Third, key 122, not represented in FIG. 3, is labelled AUTO, and is used for calling the guidance mechanism according to the invention. If actuated, any subsequent selection of a node that is presented by the system as having a relatively spare visit history is arrived at through an automatic guide procedure. For example, if the system is presently in node 72 in FIG. 1, and the next node to visit is node 78, the following nodes may be briefly shown in sequence: 38, 26, 18, 28, 40 and 78. This allows a user to maintain an idea of the intermediate network structure to arrive at node 78. In a simplified setup, the travel is only made from the starting point of the structure, or alternatively from the highest common ancestor among the origin node and the destination node. In case the structure allows more than one path, the choice thereamong may be made in an arbitrary manner.
On the other hand, array 128 of buttons may be actuated in similar manner as array 124, thereby allowing a user not to follow the suggestion by the system for nodes with a relatively spare visit history. The strategy for deciding which nodes should be displayed has been discussed with reference to FIG. 1. In a first arrangement, only the lowest level of nodes is considered relevant for presenting, in that higher level nodes are used only for effecting a further choice. Now, as shown in FIG. 1 by a V, nodes 42, 44, 54, 56, and 72 have been visited once, the others never. A first strategy is to present only nodes that have never yet been visited and furthermore, are logically as far as possible from the ones already visited. For example, the logical distance between nodes 70 and 72 is 1. The logical distance between nodes 66 and 68 is 2. This strategy would first suggest nodes 60-64 and 74-82. Inasmuch as only four nodes may be shown, a random selection may made from these eight nodes 60-64 and 74-82. Alternatively, wholly or partially instead of these nodes, the selection may include nodes that are split off only at the second highest level from branches that contain a node already visited, such as 46, 48, 50, 52, 58, 66, 68. The randomizing may then be effected with an appropriate weighting factor.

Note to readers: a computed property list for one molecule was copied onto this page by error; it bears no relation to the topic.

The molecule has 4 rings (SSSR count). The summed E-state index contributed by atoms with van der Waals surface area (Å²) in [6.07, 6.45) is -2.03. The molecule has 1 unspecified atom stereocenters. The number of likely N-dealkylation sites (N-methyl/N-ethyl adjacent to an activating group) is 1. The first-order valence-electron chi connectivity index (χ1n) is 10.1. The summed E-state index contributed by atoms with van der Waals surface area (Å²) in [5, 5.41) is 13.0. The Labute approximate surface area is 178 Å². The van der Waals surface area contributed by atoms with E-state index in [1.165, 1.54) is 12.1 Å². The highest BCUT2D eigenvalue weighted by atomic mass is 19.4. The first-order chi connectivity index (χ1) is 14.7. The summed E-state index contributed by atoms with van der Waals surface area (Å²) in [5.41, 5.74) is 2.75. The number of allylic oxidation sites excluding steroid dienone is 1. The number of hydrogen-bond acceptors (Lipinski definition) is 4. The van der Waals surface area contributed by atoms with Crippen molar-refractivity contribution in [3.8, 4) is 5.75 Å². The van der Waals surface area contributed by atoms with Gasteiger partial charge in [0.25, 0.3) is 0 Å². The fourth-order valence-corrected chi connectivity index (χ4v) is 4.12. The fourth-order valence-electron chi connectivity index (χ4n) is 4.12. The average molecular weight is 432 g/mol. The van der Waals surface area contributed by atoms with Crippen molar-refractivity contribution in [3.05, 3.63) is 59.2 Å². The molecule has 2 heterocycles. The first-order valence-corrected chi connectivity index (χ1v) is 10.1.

In case more than the lowest level alone contains executable nodes, the strategy may prefer higher level nodes that have not yet been visited or executed, over lower level nodes. In the situation shown in FIG. 1, this would give advantage to nodes 24 and 28. Furthermore, the number of earlier visits may contribute, such as that two or more visits will disqualify a node completely, whereas a single visit will only halve the probability factor for presentation. The logging of a particular title may prevail through only a single session, or during a particular time interval, such as one week. It may also be limited to a single person, such as through registering the person by a name or password during login. It should however be clear, that the choosing among the nodes to present them to a user is exclusively determined by the configuration of the information structure, and not by the contents or operations of the various nodes.